Research

New York State Engineer and Surveyor Land Survey Maps

Held by the New York State Archives


Overview of the Records

Repository:

New York State Archives

New York State Education Department

Cultural Education Center

Albany, NY 12230

Summary:
This series consists of three distinct single item maps that were apparently filed in the office of the State Engineer and Surveyor. All three are survey maps dealing with land boundaries and ownership. Specifically they show a road patent in Hoffman Township, lots in Macomb's Purchase, and lots in the Arthursborough Patent.
Creator:
Title:
Quantity:
0.9 cubic feet (3 maps)
Inclusive Dates:
1798-1888
Series Number:
12405

Scope and Content Note

This series consists of three distinct single item maps. All three are survey maps dealing with land boundaries and ownership. Specifically they show a road patent in Hoffman Township, lots in Macomb's Purchase, and lots in the Arthursborough Patent.

Another common element is that at some time these maps were all apparently filed in the office of the State Engineer and Surveyor. In 1846 that office assumed the duties of the abolished Surveyor General; the chief duty of the office was surveying the public lands.

12405-79: This is a single item map of a road patent in Hoffman Township (Essex and Warren counties) dated around 1798, surveyed by Philip Reichert, and annotated in 1842.

The map may be related to map number 180 listed in the Catalogue of Maps and Field Books in the Land Bureau of the Department of the State Engineer and Surveyor, published by the State of New York in 1920. That map is listed on page 259 (entitled map of the tract granted to Hoffman, etc.) as being copied from a copy of Philip Reichert, and taken from the draught of S. Dewy, made 1797.

Transfer documentation from the Department of Environmental Conservation refers to "Index #48" the meaning of which is unknown.

12405-83: This single sheet tracing, dated about 1803, is a copy of a map of lots in the Arthursborough Patent in Montgomery County. The original map was from the land book of William Cooper, which passed into possession of his descendent, James Fenimore Cooper. The purpose for which the tracing was made is unknown; the existence of a notarized statement indicates that the copy may have been provided to the state to fill in gaps in its land records. There is some discrepancy between information contained on the tracing and that found in the document that accompanies it.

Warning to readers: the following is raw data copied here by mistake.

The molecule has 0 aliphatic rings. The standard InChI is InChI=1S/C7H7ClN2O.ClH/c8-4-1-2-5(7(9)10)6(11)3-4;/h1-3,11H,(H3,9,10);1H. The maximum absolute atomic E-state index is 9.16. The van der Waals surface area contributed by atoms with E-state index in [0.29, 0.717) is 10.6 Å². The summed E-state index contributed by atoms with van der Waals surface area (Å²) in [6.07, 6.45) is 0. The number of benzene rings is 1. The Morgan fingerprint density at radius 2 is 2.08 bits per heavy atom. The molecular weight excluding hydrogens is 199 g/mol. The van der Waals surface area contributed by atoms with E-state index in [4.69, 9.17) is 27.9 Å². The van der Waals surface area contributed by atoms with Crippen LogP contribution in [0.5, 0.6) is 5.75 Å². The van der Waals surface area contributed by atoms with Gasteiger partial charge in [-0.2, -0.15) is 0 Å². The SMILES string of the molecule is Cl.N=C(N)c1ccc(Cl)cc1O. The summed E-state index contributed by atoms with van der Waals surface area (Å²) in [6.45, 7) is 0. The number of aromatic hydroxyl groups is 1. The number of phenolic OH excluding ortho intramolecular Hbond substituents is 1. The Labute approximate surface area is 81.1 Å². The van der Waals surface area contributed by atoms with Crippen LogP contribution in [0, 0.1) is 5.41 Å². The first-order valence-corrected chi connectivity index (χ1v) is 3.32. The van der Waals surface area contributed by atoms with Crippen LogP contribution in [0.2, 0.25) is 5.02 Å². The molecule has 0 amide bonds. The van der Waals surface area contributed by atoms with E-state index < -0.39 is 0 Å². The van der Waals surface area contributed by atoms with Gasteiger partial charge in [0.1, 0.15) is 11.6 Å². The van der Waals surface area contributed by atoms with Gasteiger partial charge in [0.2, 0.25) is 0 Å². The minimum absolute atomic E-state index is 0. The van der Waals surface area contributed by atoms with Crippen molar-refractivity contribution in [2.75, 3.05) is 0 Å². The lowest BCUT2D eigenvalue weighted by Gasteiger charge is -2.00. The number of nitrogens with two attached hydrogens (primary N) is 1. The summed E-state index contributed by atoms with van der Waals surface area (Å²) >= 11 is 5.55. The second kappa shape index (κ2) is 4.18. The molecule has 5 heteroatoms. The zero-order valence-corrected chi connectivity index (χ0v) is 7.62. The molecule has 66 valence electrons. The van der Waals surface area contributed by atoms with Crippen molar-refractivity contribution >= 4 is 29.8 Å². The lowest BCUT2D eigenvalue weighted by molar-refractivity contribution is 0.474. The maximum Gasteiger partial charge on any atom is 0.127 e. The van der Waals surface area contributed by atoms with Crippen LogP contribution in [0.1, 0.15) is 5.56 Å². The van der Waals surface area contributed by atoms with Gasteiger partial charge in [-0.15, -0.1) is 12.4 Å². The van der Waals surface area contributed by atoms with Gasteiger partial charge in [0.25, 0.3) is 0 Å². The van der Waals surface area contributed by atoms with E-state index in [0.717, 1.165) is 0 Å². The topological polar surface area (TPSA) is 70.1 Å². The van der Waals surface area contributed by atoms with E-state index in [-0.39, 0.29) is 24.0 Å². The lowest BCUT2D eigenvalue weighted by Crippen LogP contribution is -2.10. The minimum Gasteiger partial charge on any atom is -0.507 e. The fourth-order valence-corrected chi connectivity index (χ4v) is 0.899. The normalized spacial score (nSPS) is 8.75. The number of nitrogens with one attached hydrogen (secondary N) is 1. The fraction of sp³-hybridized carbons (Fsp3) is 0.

An attestation on the face of the tracing, signed by James Fenimore Cooper and dated May 10, 188[5], certifies that it is a copy of a map on page 57 of William Cooper's land book made between the years 1800 and 1810, which came to James Fenimore as the "great grandson of said William Cooper". A separate sworn statement by James Fenimore Cooper to a notary, dated April 8, 1888, accompanies the tracing. In it James Fenimore Cooper states that he possesses the map as a grandson of William Cooper of Cooperstown, that the map is marked with the initials of supposed purchasers of various lots in the patent, and that "S. Wilder Esq" has made a true copy of the original map, which is itself supposed to have been made between 1800 and 1805.

The tracing is marked "Map 4" and "New Survey for Wm. Cooper by Benj. Gilbert Esq." and is done in red and black ink. Lots are designated as red blocks in which are numbers and initials (those not marked belong to William Cooper). There are also hand written notes describing lot size, character of the land, and specifics of particular purchases. Some chain measurements are present, and acreage is given for the larger tracts (each lot contains 205 acres "from actual survey the lines being run and marked"). The tracing also sketchily shows adjacent lands (including the location of a church) and rough boundaries. The sheet measures 38 x 47 cm.

12405-85: This single item tracing is a copy of a map of Great Lots 1, 2, and 3 in Macomb's Purchase (Franklin and St. Lawrence counties), as surveyed into towns in 1799 and 1800 by W. B. Wright. The copy was made in April of 1880 by Verplanck Colvin.

The map was made pursuant to Chapter 733 of the Laws of 1872, which provided $1,000 for the completion and publication of the map of the Adirondack Survey, and by Chapter 370 of the Laws of 1878, which extended for six years the work of the Adirondack Survey. Prior to 1872, Colvin, who had begun the exploration of the Adirondack region in 1865, had carried on the survey at his own expense. Although it is not clear for what purpose the copy was made, it was apparently filed in the office of the State Engineer and Surveyor.

The tracing is on architectural linen and measures approximately 76 x 109 cm.

This map, as well as related maps and field books, are indexed in the Catalogue of Maps and Field Books in the Land Bureau of the Department of the State Engineer and Surveyor, published by the State of New York in 1920. The map is listed as map number 1081 in that catalog.

Use of Records

Access Restrictions

There are no restrictions regarding access to or use of the material.

Custodial History

All maps came to the State Archives from the Department of Environmental Conservation, although it is not known how that department obtained them. There is also evidence that the 1985 accretion was previously held by the New York State Adirondack Survey before finding its way to the Department of Environmental Conservation. The use of the maps in these agencies is not known.

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